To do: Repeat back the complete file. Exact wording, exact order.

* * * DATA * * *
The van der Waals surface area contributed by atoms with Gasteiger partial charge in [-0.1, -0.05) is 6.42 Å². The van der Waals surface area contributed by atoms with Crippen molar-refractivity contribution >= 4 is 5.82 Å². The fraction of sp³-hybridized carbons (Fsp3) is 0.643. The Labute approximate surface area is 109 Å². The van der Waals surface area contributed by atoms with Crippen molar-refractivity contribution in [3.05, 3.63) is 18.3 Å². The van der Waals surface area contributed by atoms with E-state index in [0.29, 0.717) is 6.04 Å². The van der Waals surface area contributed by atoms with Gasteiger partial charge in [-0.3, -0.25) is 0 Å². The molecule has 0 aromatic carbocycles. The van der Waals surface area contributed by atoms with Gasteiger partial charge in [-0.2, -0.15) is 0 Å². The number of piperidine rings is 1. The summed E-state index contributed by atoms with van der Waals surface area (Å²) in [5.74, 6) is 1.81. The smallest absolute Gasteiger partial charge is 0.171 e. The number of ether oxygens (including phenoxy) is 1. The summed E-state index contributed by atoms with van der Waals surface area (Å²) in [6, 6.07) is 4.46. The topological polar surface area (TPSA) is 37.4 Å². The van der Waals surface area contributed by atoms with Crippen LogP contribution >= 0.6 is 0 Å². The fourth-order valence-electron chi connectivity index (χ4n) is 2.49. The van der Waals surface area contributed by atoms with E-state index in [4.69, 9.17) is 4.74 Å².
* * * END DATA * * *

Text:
The van der Waals surface area contributed by atoms with Gasteiger partial charge in [-0.1, -0.05) is 6.42 Å². The van der Waals surface area contributed by atoms with Crippen molar-refractivity contribution >= 4 is 5.82 Å². The fraction of sp³-hybridized carbons (Fsp3) is 0.643. The Labute approximate surface area is 109 Å². The van der Waals surface area contributed by atoms with Crippen molar-refractivity contribution in [3.05, 3.63) is 18.3 Å². The van der Waals surface area contributed by atoms with E-state index in [0.29, 0.717) is 6.04 Å². The van der Waals surface area contributed by atoms with Gasteiger partial charge in [-0.3, -0.25) is 0 Å². The molecule has 0 aromatic carbocycles. The van der Waals surface area contributed by atoms with Gasteiger partial charge in [-0.2, -0.15) is 0 Å². The number of piperidine rings is 1. The summed E-state index contributed by atoms with van der Waals surface area (Å²) in [5.74, 6) is 1.81. The smallest absolute Gasteiger partial charge is 0.171 e. The number of ether oxygens (including phenoxy) is 1. The summed E-state index contributed by atoms with van der Waals surface area (Å²) in [6, 6.07) is 4.46. The topological polar surface area (TPSA) is 37.4 Å². The van der Waals surface area contributed by atoms with Crippen LogP contribution >= 0.6 is 0 Å². The fourth-order valence-electron chi connectivity index (χ4n) is 2.49. The van der Waals surface area contributed by atoms with E-state index in [4.69, 9.17) is 4.74 Å².